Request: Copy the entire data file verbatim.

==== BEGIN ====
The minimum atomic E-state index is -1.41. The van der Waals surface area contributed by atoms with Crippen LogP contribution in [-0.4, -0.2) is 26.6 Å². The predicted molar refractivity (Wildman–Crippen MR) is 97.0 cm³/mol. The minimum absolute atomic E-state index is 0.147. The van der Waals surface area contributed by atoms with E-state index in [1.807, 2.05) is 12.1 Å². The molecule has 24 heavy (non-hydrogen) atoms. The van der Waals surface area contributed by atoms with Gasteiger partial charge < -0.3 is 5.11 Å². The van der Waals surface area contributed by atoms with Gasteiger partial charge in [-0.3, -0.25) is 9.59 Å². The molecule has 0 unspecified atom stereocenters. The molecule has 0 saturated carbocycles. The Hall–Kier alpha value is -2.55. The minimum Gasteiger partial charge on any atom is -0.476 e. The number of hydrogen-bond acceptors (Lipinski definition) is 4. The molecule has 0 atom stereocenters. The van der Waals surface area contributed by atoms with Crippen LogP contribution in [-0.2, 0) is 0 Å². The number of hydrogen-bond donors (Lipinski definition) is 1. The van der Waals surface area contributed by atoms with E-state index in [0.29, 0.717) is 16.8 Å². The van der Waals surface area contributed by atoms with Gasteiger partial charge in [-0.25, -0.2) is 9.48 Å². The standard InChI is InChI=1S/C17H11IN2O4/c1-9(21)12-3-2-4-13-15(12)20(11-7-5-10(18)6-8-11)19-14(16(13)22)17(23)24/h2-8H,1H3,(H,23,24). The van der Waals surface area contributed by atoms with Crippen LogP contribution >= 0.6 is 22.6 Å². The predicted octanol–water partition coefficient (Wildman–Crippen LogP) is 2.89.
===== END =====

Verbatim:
The minimum atomic E-state index is -1.41. The van der Waals surface area contributed by atoms with Crippen LogP contribution in [-0.4, -0.2) is 26.6 Å². The predicted molar refractivity (Wildman–Crippen MR) is 97.0 cm³/mol. The minimum absolute atomic E-state index is 0.147. The van der Waals surface area contributed by atoms with E-state index in [1.807, 2.05) is 12.1 Å². The molecule has 24 heavy (non-hydrogen) atoms. The van der Waals surface area contributed by atoms with Gasteiger partial charge < -0.3 is 5.11 Å². The van der Waals surface area contributed by atoms with Gasteiger partial charge in [-0.3, -0.25) is 9.59 Å². The molecule has 0 unspecified atom stereocenters. The molecule has 0 saturated carbocycles. The Hall–Kier alpha value is -2.55. The minimum Gasteiger partial charge on any atom is -0.476 e. The number of hydrogen-bond acceptors (Lipinski definition) is 4. The molecule has 0 atom stereocenters. The van der Waals surface area contributed by atoms with Crippen LogP contribution in [-0.2, 0) is 0 Å². The number of hydrogen-bond donors (Lipinski definition) is 1. The van der Waals surface area contributed by atoms with E-state index in [0.29, 0.717) is 16.8 Å². The van der Waals surface area contributed by atoms with Gasteiger partial charge in [-0.25, -0.2) is 9.48 Å². The standard InChI is InChI=1S/C17H11IN2O4/c1-9(21)12-3-2-4-13-15(12)20(11-7-5-10(18)6-8-11)19-14(16(13)22)17(23)24/h2-8H,1H3,(H,23,24). The van der Waals surface area contributed by atoms with Crippen LogP contribution >= 0.6 is 22.6 Å². The predicted octanol–water partition coefficient (Wildman–Crippen LogP) is 2.89.